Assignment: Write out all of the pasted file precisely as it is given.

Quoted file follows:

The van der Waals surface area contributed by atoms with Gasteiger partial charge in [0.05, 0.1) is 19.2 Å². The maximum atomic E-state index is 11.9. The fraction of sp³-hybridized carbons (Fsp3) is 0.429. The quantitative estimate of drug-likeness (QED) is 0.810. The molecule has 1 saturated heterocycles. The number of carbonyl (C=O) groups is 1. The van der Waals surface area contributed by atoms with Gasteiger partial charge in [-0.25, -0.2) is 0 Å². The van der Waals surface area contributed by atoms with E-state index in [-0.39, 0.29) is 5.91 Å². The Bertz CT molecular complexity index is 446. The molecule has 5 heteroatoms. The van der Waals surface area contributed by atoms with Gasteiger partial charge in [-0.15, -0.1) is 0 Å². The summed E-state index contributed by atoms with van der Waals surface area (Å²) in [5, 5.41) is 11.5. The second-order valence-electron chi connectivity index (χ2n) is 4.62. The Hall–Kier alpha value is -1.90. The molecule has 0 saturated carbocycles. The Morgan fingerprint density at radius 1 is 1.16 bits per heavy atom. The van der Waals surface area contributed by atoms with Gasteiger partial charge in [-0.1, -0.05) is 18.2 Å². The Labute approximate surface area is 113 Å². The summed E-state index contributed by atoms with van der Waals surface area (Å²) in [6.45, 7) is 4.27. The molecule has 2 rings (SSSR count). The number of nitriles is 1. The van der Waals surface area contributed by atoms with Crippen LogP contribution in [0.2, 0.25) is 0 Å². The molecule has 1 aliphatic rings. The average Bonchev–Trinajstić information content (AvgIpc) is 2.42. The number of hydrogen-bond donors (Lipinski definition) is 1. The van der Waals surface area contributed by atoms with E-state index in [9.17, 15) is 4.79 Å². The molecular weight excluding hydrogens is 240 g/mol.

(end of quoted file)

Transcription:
The van der Waals surface area contributed by atoms with Gasteiger partial charge in [0.05, 0.1) is 19.2 Å². The maximum atomic E-state index is 11.9. The fraction of sp³-hybridized carbons (Fsp3) is 0.429. The quantitative estimate of drug-likeness (QED) is 0.810. The molecule has 1 saturated heterocycles. The number of carbonyl (C=O) groups is 1. The van der Waals surface area contributed by atoms with Gasteiger partial charge in [-0.25, -0.2) is 0 Å². The van der Waals surface area contributed by atoms with E-state index in [-0.39, 0.29) is 5.91 Å². The Bertz CT molecular complexity index is 446. The molecule has 5 heteroatoms. The van der Waals surface area contributed by atoms with Gasteiger partial charge in [-0.15, -0.1) is 0 Å². The summed E-state index contributed by atoms with van der Waals surface area (Å²) in [5, 5.41) is 11.5. The second-order valence-electron chi connectivity index (χ2n) is 4.62. The Hall–Kier alpha value is -1.90. The molecule has 0 saturated carbocycles. The Morgan fingerprint density at radius 1 is 1.16 bits per heavy atom. The van der Waals surface area contributed by atoms with Gasteiger partial charge in [-0.1, -0.05) is 18.2 Å². The Labute approximate surface area is 113 Å². The summed E-state index contributed by atoms with van der Waals surface area (Å²) in [6.45, 7) is 4.27. The molecule has 2 rings (SSSR count). The number of nitriles is 1. The van der Waals surface area contributed by atoms with Crippen LogP contribution in [0.2, 0.25) is 0 Å². The molecule has 1 aliphatic rings. The average Bonchev–Trinajstić information content (AvgIpc) is 2.42. The number of hydrogen-bond donors (Lipinski definition) is 1. The van der Waals surface area contributed by atoms with E-state index in [9.17, 15) is 4.79 Å². The molecular weight excluding hydrogens is 240 g/mol.